Russ Melton’s 2016 Campaign for City Council

Promises Made … Promises Kept



From my 2016 campaign for Sunnyvale City Council, here are the Five Campaign Pillars for Quality of Life. For each, click to see results since 2016.

Fiscal Responsibility

  • Oversee best practices on City budget and finances
  • Maintains appropriate rainy-day reserves
  • Manage the City’s pension obligations over time
Click here to see results

Fiscal Responsibility

  • Oversee best practices on City budget and finances

    Results: Sunnyvale has delivered a balanced budget, on time, each year I have been on Council. During this time, I have vigorously advocated for robust internal financial controls to ensure our financial reports are reliable and that Sunnyvale’s over $1.5 billion of assets are protected. In addition to the numerous scope-audits I have advocated for, the annual independent audit of Sunnyvale’s financial statements by a firm of certified public accountants has achieved the highest possible rating each year.
  • Maintains appropriate rainy-day reserves

    Results: During my time on Council, Sunnyvale’s rainy-day General Fund reserves have increased from $80.6 million (as of June 2016) to $94.6 million (as of June 2019). These reserves are critical in maintaining Sunnyvale’s services to our residents and businesses in the event of turbulent economic conditions.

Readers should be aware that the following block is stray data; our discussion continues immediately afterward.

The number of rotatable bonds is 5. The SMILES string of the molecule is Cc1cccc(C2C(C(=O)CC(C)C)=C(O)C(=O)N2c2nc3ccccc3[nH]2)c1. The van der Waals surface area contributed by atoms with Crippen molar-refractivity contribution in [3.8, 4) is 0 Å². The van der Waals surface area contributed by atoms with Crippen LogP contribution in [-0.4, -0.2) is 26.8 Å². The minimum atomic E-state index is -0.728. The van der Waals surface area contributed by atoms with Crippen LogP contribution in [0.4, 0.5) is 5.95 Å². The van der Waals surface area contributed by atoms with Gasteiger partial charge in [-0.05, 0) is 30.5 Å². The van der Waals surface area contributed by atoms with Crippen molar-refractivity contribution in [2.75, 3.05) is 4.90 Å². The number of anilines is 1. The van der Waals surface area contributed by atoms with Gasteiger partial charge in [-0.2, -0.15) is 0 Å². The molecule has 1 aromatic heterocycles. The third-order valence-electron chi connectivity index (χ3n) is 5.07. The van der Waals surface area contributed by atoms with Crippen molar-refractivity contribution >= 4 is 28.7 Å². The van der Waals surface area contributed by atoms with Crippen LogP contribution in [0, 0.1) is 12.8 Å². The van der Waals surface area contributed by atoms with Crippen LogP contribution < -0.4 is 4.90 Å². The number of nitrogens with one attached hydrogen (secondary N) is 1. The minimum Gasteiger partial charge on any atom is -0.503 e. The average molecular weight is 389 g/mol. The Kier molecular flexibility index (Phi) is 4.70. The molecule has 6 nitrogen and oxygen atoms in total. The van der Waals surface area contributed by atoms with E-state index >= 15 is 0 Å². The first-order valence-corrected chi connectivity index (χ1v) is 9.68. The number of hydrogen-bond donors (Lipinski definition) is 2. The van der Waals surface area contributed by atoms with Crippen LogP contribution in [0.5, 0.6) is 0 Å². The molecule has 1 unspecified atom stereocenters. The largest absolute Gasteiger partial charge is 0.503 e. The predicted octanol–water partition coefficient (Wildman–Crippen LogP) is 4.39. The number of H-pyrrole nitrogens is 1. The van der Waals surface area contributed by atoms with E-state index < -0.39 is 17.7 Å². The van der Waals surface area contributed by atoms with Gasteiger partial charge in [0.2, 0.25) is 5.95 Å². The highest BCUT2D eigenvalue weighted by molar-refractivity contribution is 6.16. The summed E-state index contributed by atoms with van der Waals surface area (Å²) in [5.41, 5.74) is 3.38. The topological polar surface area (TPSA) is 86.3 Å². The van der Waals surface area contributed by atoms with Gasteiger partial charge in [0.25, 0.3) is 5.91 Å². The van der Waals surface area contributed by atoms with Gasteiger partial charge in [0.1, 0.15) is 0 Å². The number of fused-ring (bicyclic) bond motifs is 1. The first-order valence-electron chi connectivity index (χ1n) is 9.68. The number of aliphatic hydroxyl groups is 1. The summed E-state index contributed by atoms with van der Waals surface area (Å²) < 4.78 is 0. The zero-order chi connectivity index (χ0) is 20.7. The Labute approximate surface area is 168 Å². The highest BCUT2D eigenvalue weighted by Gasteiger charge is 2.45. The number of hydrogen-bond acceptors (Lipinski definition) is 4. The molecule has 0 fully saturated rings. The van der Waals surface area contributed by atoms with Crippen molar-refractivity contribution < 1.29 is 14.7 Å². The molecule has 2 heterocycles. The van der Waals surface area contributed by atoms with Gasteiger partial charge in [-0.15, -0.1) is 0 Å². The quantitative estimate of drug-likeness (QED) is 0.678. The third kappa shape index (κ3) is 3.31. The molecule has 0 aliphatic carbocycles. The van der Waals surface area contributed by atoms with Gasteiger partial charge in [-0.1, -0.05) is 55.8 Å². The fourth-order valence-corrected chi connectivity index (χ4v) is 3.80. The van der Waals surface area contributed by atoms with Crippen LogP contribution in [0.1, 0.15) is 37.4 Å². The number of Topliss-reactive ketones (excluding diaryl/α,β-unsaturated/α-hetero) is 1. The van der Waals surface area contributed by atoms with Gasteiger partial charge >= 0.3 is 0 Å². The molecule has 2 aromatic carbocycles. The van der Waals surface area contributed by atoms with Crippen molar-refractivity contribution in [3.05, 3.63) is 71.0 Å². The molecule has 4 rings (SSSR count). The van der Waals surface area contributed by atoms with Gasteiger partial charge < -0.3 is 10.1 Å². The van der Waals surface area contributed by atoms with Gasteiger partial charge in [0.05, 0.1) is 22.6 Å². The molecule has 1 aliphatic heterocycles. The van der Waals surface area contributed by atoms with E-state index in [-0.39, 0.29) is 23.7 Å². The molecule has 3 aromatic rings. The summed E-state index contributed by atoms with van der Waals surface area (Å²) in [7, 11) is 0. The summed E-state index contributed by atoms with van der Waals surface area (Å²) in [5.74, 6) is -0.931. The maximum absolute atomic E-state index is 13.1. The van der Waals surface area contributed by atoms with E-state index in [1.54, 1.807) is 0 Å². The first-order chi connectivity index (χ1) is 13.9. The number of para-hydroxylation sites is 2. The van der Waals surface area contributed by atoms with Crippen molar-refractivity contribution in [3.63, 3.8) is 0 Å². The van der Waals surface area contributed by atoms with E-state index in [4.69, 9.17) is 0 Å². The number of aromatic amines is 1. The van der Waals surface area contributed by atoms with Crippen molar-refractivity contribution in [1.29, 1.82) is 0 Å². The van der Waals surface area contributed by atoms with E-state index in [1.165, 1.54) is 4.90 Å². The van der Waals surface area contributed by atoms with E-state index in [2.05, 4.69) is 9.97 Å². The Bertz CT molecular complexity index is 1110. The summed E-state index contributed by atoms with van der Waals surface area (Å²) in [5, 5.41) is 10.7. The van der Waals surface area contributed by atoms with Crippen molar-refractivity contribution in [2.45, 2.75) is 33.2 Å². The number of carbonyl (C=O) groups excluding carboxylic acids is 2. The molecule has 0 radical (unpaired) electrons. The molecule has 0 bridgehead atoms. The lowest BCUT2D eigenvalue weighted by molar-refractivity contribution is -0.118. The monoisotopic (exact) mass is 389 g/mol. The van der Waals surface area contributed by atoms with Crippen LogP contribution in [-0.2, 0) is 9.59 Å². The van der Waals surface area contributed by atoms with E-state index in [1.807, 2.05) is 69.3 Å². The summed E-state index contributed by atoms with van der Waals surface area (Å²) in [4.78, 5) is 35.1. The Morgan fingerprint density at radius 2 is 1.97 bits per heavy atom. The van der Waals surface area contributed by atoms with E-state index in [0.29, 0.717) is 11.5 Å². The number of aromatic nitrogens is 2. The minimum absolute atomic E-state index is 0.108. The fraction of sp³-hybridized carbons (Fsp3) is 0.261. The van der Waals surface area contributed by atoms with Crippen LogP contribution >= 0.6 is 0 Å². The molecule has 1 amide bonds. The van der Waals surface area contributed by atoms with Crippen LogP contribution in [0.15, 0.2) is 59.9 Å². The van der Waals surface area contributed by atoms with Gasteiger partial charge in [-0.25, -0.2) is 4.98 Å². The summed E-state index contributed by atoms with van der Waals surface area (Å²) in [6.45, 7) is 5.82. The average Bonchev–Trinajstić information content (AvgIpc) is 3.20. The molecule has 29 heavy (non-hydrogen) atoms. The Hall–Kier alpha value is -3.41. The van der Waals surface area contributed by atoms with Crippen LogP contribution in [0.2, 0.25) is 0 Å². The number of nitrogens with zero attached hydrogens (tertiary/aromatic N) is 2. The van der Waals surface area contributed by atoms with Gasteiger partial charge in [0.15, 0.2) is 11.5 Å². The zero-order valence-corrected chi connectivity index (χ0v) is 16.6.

• Manage the City’s pension obligations over time

    Results: Under my leadership, Sunnyvale established a pension trust account to put money away irrevocably and separately from other City accounts in advance of large pension bills expected to come from Sacramento (CalPERS) in ten years. So far, Sunnyvale has transferred $5.5 million into the account and we plan to add another $9 million between now and 2029.

Smart Infrastructure

  • Improve bicycle and pedestrian connectivity
  • Move forward on Mathilda/237/101 interchange
  • Strong oversight of Water Pollution Control Plant re-build
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Smart Infrastructure

  • Improve bicycle and pedestrian connectivity